The proof that something was seriously amiss lies in the continuing ascendance of Hong Kong and Shanghai as China's most prosperous and commercially successful cities. Neither was much more than a village when the foreigners arrived.
My guess is that large numbers of doctoral dissertations on this subject will be a signal that the Chinese have recovered their confidence. By simple extrapolation, the Americas ought to have been discovered settled by the Chinese. Why did a bunch of comparatively uncivilized and unlearned Europeans putting to sea in glorified bathtubs do this instead?
santini
I agree mostly with bmr. Using terms as "White" to represent Europeans or European-Americans and "The West" to represent everything NOT Asian is intellectually lazy and not very helpful. In his piece, Mr. Lo sites work from the Western Canon that is mostly Northern European and although true to history is only part of what has come down through the centuries. Other darker theories like eugenics also came from the "western" world and should be a stark reminder to those who read many historical works that "the good old days weren't always good". The fact that theories evolve should be applauded and celebrated as the interconnectedness of our world will make it impossible to return to more insular mindsets.
Sunny
Deep roots is the cause? Really?
As they say, ‘there is no smoke without a fire.’ Unfortunately, the good, honest citizens of China are unable to report or even talk about this ‘smoke’ without fear of retribution which is one of the main criticisms from the west.
The "hereditary stupidity" that you speak of is accepting the DNA of the communist philosophy that has mutated into today’s CCP. Once they can cast that off, then let’s welcome the Chinese to ‘shake the world’. But shaking the world with the hereditary stupidity of the CCP’s DNA, means inevitable world conflict on a grand scale.
aiweiweineversorry.com
whymak
‘there is no smoke without a fire.’
Do you know something called dry ice?
whymak
"What caused this sea change in (European) attitude (toward China in the 19th Century)?" Mr. Lo asked.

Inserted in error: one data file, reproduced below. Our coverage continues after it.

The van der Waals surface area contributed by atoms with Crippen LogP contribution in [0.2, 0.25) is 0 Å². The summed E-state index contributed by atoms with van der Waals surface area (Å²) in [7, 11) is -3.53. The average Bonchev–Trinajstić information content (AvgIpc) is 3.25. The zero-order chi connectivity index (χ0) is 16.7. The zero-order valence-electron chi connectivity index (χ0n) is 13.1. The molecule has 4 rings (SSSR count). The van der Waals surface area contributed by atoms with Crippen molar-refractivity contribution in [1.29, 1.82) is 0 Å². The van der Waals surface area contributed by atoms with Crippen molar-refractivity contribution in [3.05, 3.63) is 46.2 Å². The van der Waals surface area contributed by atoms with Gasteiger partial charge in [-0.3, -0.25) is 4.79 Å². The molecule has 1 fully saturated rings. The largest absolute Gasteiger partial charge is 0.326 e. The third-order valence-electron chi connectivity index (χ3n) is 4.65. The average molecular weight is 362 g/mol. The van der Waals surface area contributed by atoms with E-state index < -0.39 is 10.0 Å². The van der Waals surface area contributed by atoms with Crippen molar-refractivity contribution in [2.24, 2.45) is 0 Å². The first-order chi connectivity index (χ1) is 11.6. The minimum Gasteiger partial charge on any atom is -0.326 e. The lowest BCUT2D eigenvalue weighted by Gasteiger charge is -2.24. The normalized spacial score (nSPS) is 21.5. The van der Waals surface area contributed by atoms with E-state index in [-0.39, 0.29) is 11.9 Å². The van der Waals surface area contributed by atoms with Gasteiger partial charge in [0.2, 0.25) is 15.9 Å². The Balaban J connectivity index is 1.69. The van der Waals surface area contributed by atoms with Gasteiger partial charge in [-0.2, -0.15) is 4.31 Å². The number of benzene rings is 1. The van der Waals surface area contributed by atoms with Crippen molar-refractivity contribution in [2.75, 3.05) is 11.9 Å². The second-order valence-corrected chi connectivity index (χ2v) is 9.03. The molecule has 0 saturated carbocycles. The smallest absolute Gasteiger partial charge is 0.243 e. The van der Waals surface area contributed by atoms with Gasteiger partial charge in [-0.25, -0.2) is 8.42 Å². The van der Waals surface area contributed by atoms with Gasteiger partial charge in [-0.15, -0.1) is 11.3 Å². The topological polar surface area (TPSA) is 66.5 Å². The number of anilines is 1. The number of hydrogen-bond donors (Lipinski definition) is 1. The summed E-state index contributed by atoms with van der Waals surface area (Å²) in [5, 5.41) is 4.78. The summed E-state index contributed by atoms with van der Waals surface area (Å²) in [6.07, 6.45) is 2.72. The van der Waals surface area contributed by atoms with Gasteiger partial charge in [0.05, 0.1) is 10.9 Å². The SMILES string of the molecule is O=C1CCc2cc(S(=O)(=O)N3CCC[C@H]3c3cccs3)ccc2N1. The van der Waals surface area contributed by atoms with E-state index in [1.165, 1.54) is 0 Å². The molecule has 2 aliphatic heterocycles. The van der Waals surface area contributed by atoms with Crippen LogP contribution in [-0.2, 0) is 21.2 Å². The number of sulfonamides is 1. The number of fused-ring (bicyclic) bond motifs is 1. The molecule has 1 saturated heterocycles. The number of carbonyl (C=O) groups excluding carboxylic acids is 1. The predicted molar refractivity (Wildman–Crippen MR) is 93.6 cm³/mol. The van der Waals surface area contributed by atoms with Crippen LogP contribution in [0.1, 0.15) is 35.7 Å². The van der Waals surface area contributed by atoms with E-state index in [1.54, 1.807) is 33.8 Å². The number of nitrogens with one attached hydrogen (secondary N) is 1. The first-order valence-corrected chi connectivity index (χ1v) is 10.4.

Perhaps the answer is simpler than you think. There were boatloads -- much more than what gunboats could fetch -- of money to be made, which necessitated Chinese goods to be expropriated and labor exploited. But such unseemly avaricious behavior must first be rationalized by feigning Christian morals. That’s how we have become White Men's Burden and their noblesse oblige.
With the ascension of China and the Chinese in the 21st Century, another new sea change in Western thinking is required. We have become strategic competitors and threats. Let me give you one simple example. In distinguished institutions with no quota such as MIT and Berkeley, a handful of Asian population has shown up in 35% and 40% of their student bodies respectively. In crème de la crème high schools with no quota that have produced the largest number of Nobel Laureates in science and medicine, Stuyvesant High and Bronx Science High schools, they are now respectively 72% and 62% Asian.
The old thinking must be rearranged. China and Chinese are to be feared, perhaps even demonized. The crafty and insidious part of Charlie Chan and Fu Manchu is now revived while the benign stupidity and obsequiousness of a Chinaman must be suppressed.
Maybe Mr. Lo could shed us some light as what may come in another generation.
anson
An article written with the sole intention of setting people against each other. There are more important and relevant things you could be commenting about Alex.
shouken
You need to be more specific bmr.
ianson
If you start and article by saying you don't know what you're talking about, it's better to stop right there instead of going on to tell us ideas and mores of centuries past have anything whatever to do with China on the world stage today.